While we know no League members are guilty, the 2011 San Francisco County election had relatively low voter turnout, with 39% of registered voters casting a ballot. Despite all the media coverage and a smorgasbord of both fresh and veteran candidates, this was the lowest turnout in a mayoral race in 35 years. We all wondered if ranked-choice voting would turn this election on its ear, but at the end of the day, incumbent Ed Lee won the Mayor's office with a fairly wide margin of victory, despite some heavy-handed tactics from his competition.
Modest turnout not withstanding, LWVSF was out in force as always this election season working to support our mission to encourage informed and active participation in government and to increase understanding of public policy issues. Here’s a taste of what we provided this election:
Pro/Con Guides in English, Chinese and Spanish, also taped version on SFGTV
Published Pro/Con Guide in SF Examiner, Sing Tao and El Mensajero
Taped candidate statements for all City races, also broadcast on SFGTV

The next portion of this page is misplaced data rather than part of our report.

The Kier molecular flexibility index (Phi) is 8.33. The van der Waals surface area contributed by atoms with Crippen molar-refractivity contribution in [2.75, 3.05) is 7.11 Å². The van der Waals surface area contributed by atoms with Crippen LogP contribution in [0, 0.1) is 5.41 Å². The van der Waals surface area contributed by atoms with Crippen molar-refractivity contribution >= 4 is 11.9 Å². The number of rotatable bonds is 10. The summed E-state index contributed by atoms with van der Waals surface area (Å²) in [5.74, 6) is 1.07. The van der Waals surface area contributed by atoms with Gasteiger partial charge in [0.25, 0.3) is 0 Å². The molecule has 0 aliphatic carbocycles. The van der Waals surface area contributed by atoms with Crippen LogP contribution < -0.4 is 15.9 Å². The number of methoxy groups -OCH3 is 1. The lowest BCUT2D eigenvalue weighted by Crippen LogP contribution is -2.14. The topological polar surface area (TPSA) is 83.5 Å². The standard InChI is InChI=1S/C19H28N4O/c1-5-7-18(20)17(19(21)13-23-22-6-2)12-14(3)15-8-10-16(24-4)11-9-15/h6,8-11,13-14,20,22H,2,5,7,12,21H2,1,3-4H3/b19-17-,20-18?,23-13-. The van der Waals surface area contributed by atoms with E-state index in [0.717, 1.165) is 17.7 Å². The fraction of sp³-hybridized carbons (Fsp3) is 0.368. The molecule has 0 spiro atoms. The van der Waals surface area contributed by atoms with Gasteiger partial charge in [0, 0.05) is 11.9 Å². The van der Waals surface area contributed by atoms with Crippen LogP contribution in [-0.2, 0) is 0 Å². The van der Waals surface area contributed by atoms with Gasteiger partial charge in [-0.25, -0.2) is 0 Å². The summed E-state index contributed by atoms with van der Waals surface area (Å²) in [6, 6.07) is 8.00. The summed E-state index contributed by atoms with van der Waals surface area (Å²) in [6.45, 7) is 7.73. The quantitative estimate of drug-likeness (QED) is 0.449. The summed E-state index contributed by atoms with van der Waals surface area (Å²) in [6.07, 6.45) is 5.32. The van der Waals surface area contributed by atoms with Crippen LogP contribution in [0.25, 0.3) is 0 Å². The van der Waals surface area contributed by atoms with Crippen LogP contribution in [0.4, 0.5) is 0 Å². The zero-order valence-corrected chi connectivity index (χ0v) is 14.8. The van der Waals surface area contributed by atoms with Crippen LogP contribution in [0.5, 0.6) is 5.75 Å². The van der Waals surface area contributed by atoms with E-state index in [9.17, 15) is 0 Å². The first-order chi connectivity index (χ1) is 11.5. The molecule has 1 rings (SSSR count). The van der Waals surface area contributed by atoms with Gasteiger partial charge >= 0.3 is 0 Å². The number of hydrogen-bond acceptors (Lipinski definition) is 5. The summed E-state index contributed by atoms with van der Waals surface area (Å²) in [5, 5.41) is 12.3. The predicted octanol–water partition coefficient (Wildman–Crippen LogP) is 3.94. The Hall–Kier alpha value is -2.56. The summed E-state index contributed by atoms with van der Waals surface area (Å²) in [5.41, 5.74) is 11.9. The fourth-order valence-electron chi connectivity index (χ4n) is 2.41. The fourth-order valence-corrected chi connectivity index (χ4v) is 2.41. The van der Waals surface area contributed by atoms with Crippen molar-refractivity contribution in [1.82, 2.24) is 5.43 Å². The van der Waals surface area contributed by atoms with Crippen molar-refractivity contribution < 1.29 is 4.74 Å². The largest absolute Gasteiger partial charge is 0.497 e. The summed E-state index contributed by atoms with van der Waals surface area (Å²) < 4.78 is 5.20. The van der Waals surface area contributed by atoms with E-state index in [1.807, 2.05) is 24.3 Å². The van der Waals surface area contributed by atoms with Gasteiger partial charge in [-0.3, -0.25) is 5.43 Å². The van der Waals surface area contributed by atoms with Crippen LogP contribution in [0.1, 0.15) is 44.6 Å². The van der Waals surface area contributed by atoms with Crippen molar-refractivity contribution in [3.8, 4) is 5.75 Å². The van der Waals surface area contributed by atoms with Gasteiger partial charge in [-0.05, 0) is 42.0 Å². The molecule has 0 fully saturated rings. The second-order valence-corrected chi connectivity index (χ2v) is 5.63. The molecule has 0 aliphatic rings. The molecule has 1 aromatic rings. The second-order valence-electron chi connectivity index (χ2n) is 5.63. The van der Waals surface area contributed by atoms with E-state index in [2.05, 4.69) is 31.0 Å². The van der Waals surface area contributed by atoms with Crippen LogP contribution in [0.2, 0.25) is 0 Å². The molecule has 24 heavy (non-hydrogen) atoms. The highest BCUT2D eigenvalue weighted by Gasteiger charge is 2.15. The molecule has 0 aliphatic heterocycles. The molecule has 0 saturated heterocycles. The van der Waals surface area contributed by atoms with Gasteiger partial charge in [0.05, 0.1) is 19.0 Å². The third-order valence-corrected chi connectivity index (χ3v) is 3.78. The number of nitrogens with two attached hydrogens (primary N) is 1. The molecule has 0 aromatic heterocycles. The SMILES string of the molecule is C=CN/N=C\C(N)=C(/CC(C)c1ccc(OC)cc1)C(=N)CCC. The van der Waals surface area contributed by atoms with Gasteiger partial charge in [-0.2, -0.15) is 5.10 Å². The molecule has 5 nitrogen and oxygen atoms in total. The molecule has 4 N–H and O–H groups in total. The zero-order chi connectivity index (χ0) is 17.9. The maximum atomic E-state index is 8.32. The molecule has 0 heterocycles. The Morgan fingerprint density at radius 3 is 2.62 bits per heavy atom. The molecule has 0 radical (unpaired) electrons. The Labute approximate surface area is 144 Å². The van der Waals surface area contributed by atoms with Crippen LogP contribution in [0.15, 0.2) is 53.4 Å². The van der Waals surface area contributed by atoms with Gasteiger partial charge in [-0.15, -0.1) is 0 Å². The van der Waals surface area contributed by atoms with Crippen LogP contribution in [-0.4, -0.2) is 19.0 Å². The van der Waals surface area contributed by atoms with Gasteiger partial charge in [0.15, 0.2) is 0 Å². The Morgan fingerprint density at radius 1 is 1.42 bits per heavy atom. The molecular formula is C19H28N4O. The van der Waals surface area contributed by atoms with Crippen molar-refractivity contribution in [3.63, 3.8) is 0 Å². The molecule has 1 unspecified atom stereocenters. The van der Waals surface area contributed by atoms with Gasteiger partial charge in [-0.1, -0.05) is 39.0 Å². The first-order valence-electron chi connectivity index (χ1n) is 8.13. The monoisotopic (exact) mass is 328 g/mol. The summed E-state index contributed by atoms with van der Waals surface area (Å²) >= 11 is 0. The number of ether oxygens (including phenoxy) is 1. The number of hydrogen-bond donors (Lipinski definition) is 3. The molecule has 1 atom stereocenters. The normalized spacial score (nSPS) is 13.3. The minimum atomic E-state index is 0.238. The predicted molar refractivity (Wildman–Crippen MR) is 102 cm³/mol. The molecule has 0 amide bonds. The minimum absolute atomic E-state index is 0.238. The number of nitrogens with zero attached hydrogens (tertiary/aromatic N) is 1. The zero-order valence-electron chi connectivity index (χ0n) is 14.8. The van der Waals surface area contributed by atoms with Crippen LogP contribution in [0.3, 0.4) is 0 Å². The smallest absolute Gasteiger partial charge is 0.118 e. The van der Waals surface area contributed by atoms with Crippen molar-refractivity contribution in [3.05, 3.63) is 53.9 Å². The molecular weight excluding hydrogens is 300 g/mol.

Candidate forums for all City races with over 500 voters in attendance.
Voter registration drives leading up to the election.
25 Speaker’s Bureau presentations discussing ballot measures with over 500 voters in attendance.
Partnered to expand election coverage and reach a broader audience: KQED, SFGTV, SF Public Library, UCSF, SF Bar Association, SF Junior League, ABC-7, SF Department of Elections
In-depth election information on our website, blog and Facebook page.
Review election results on the League’s website or check out our commentary on our LeagueVoice blog. If you want to get involved in the next election, contact us. Member volunteers are essential to the League’s work.
What is a League Study?
Studies are central to the League’s development of positions which are used to advocate for changes in public policy. A League study is a formal process whereby a committee of members researches all
sides of a chosen issue, drawing on resources from independent experts, to elected officials, to text, both contemporary and historical.